In your opinion, how is the Swiss watch industry currently positioned?

It has racked up yet another successive record year since 2010, even though this year the 2014 figures were only 2.8% higher than the first semester of 2013. Achieving further growth on the back of a historic record remains an amazing performance in itself! Nonetheless, these figures reflect an average but not the fragmentation of the watchmaking scene that we are currently witnessing, amid which certain brands are doing very well while others are taking a knock. In my opinion, it is mainly the big groups that are benefiting from this growth. The strong get stronger, while the artisans and the smallest firms are becoming more vulnerable. And when I talk about groups, I don’t just mean LVMH, Richemont and Swatch, but also Patek Philippe and Rolex. Each one of them is worth more than a billion Swiss francs. I think that these corporations must represent something like 85%, maybe even 90% of watch exports, meaning nearly CHF 20 billion out of the 22 billion-plus annual turnover achieved by the watch industry as a whole.

Do you think a small brand still has a chance of surviving today?

With great difficulty! Brands today must become global, and those that confine themselves to just a few markets in a globalised market are really struggling. This even applies to niche brands, because niches are getting smaller and smaller. These very peripheral slots tended to attract a very particular profile of consumers from Asia, Eastern European countries or the Middle East, who bought things that were essentially rare and expensive, but the latter are now adopting more rational behaviour and some of their buying power is going on brands that are technically advanced yet fully recognised, such as Patek Philippe, Vacheron Constantin, Lange & Söhne, Blancpain and others. Compared to individual artisans whose eponymous brands run the risk of disappearing with their creator, these brands represent sustainable values and offer after-sales service as well as greater guarantees of still being around in a few decades. It used to be said that “a 100 million-franc turnover gives you a worldwide profile”, but for my part I think that the global existential threshold is currently at around 500 million. So effectively you need a presence in 50 countries, or in other words, sales amounting to 10 million per country, which is not much for countries such as China, the USA or Japan. If we are to believe the watchmaking ranking produced by Bank Vontobel, there are just 18 Swiss watchmaking brands whose annual sales exceed CHF 500 million. So that’s my view of the market.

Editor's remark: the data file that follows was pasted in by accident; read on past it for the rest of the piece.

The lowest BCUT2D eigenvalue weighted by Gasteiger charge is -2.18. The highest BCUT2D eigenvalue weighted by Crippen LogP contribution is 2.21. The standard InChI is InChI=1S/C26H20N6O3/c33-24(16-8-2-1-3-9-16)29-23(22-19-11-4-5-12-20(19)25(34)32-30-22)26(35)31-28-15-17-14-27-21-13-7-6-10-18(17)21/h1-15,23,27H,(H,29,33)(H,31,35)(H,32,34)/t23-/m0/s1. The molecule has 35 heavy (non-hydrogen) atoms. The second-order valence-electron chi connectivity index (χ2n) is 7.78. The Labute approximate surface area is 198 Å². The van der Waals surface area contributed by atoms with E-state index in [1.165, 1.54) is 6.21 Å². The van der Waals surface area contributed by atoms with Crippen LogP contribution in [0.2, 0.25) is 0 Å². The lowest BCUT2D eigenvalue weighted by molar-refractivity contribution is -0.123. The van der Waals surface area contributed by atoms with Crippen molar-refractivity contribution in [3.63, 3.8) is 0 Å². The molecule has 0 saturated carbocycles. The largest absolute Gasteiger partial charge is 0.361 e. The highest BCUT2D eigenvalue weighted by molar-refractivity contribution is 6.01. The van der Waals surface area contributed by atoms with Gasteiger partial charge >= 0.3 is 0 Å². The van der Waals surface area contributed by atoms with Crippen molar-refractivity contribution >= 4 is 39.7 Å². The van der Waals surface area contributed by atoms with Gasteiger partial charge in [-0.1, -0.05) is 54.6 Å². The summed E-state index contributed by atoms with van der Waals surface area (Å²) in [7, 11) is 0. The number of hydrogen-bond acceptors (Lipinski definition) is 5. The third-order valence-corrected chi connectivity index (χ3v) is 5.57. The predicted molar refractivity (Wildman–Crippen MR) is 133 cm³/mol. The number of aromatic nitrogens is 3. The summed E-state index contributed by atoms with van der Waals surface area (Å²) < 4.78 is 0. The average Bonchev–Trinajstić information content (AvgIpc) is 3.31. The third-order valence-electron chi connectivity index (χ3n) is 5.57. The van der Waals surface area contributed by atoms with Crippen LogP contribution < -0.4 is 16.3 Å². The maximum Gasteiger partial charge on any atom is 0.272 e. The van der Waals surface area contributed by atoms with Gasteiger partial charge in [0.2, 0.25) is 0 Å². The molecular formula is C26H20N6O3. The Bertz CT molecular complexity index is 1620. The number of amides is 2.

What winning assets does Hublot have up its sleeve in comparison to its competitors?